Ghosts, Category II, Poltergeists, Part-1
Poltergeist activity constitutes noisy displacement of objects through space in which some physical harm is rendered to the object or the owner. It is also characteristically called the doings of a noisy spirit. The word ‘poltergeist’ has a German origin and means a noisy ghost. The poltergeist activities have some typical characteristics such as foul odours, showers of stones, displacement of objects, loud noises, fires which are triggered due to unseen reasons etc.
In September 1612, a very disturbing incident happened with the Perrault family in Burgundy, France when they were annoyed by a foul mannered poltergeist. This poltergeist used to make loud noises and the kitchen and pantry used to be full of broken utensils, thrown violently around. Francois Perrault reported this incident to the Church elders and to a friend of his, who saw these activities with their own eyes. This poltergeist talked to people revealing their secrets loudly which only they knew. It also rained the house with stones which caused some, though not much damage to the house. This rain of stones sometimes continued heavily for more than twenty four hours. The whole phenomenon abruptly stopped after three months and the family heaved a sigh of relief.
The reasons for these activities were never found. The only explanation that seemed right was that the house had been invaded by a mischievous poltergeist. Though people tried to give other explanations, yet none of them sounded right. For example, some people believed that the maid servant of Madame Perrault was a witch. It was thought that it was not possible that this woman could have fooled so many distinguished and intellectual people for three months who were present when the poltergeist’s activities continued. Many such happenings have been explained as hallucinations; creations of the subconscious and hoaxes, but all of them cannot be explained on these bases.
Some incidents have so many witnesses which contain respectable people also. These have no explanations and it becomes necessary to mark them as results of paranormal activity.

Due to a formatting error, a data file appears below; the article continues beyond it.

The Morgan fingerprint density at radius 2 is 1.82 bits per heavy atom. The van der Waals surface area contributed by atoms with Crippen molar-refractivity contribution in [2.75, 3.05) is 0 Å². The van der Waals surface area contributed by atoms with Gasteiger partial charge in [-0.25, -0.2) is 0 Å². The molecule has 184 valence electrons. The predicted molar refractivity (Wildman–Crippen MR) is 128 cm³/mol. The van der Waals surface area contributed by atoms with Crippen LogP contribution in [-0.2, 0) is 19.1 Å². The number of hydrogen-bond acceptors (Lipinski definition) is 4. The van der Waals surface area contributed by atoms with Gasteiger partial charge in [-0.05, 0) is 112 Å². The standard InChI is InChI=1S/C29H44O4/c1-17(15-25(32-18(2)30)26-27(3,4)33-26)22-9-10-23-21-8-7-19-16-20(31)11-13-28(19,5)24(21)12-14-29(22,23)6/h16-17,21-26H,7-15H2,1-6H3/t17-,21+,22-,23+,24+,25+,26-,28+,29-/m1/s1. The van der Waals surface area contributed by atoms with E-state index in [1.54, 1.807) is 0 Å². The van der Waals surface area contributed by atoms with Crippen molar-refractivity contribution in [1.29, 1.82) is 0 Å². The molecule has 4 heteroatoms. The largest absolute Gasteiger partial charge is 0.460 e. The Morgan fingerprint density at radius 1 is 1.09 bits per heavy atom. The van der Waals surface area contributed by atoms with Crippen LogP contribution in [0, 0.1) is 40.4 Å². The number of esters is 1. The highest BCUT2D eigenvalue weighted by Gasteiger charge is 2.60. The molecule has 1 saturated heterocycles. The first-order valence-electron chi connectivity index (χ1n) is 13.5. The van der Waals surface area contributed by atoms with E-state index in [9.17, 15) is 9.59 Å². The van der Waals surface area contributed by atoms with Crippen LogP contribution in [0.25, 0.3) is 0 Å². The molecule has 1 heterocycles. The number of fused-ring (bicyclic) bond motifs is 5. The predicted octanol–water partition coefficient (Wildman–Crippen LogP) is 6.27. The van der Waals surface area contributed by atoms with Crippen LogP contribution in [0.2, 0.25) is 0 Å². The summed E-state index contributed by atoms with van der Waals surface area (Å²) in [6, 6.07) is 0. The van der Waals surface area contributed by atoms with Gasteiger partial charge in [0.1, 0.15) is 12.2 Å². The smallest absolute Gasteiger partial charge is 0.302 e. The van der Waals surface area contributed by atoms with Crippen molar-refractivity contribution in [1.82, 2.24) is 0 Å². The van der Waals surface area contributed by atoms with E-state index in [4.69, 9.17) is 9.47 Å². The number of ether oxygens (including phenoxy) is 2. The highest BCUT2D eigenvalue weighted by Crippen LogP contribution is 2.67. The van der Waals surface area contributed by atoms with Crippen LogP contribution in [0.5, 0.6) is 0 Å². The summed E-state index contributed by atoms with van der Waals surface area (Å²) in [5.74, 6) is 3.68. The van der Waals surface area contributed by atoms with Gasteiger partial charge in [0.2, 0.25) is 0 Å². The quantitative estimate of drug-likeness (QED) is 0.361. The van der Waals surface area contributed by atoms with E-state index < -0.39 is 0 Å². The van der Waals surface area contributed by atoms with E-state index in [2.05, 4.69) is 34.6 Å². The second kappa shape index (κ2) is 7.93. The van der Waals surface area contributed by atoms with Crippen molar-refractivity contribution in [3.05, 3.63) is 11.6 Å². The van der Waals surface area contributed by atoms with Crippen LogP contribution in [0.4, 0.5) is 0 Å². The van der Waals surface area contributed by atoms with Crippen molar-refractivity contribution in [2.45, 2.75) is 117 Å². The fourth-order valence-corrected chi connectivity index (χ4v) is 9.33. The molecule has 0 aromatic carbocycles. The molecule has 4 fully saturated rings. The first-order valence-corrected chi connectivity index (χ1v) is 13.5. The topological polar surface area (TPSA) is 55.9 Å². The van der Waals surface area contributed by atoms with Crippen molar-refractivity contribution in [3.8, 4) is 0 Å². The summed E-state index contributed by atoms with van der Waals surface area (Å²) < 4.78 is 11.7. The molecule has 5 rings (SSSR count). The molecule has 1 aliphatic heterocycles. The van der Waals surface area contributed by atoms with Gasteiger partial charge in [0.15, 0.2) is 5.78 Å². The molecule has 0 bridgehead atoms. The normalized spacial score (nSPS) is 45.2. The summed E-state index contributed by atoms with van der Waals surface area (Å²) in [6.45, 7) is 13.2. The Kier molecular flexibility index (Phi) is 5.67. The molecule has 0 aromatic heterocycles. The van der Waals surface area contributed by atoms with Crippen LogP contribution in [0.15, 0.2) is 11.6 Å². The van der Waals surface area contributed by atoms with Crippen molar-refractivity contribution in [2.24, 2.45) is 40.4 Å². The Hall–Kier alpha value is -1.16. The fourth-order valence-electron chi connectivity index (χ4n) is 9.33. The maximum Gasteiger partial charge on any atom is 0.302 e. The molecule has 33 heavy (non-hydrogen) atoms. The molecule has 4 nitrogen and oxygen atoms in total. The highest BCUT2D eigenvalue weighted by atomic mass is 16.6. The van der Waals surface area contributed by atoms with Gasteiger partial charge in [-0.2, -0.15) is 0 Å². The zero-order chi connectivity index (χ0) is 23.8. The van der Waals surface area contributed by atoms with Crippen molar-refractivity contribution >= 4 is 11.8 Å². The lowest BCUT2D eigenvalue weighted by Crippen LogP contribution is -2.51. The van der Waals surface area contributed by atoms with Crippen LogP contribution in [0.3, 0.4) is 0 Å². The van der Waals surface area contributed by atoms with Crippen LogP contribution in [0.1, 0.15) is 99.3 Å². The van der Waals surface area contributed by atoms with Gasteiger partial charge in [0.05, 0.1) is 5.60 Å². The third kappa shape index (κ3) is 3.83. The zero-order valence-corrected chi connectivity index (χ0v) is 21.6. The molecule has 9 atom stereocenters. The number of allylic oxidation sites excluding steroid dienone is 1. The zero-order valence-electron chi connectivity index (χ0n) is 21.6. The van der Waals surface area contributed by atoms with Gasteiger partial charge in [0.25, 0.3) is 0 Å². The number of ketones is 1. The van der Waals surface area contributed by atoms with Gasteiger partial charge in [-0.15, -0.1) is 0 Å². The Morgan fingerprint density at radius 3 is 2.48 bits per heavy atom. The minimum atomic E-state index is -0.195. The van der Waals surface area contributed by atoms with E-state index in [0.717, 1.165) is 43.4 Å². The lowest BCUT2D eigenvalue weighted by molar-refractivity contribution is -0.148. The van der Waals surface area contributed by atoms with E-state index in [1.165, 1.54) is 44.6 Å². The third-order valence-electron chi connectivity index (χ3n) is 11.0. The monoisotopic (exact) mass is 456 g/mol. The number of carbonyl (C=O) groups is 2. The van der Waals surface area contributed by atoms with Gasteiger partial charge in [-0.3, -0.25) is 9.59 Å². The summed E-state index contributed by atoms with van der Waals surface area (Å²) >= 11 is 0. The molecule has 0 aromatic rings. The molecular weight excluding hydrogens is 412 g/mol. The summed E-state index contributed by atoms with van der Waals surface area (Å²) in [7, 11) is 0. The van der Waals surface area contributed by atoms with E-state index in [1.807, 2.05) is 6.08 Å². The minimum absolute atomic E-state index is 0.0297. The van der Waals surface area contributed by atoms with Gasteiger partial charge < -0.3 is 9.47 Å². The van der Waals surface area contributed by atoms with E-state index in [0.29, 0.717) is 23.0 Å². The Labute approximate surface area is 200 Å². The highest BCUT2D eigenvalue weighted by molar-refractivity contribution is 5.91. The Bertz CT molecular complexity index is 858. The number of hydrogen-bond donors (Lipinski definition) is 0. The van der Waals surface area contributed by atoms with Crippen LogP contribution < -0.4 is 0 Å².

The poltergeists have an image of being nasty and very ill mannered. They spoil the peace of the people and are considered as harbingers of misfortune. One such poltergeist activity happened in the rule of King Charles II in 1661, in Hampshire, England. A drummer named William Drury of South Tidworth was arrested in March 1661 on the orders of a magistrate named John Mompesson. The drum of this musician was taken into custody on the basis of the allegation that he had a pact with demons and used to spoil the peace of the public. But after a trial, William was proved ‘not guilty’ and was thus released, though his drum was not given back to him and was kept in the custody of the magistrate in his house.
This proved to be a big mistake. The day the drum was brought into the magistrate’s house, loud thumping sounds started coming from the roof. After a few days these sounds changed their location and started coming from the room where the drum was kept. Objects like the table cloth and bed sheets started flying through the air. The hair, of the occupants, were pulled and they were beaten. Other sounds involved sounds like those of short desperate breaths like those of gasping for air, coming from under the furniture. It was later found that a person (not William Drury) had diseased the house of the magistrate for confiscating his drum. Nobody knows how or when these poltergeist activities stopped.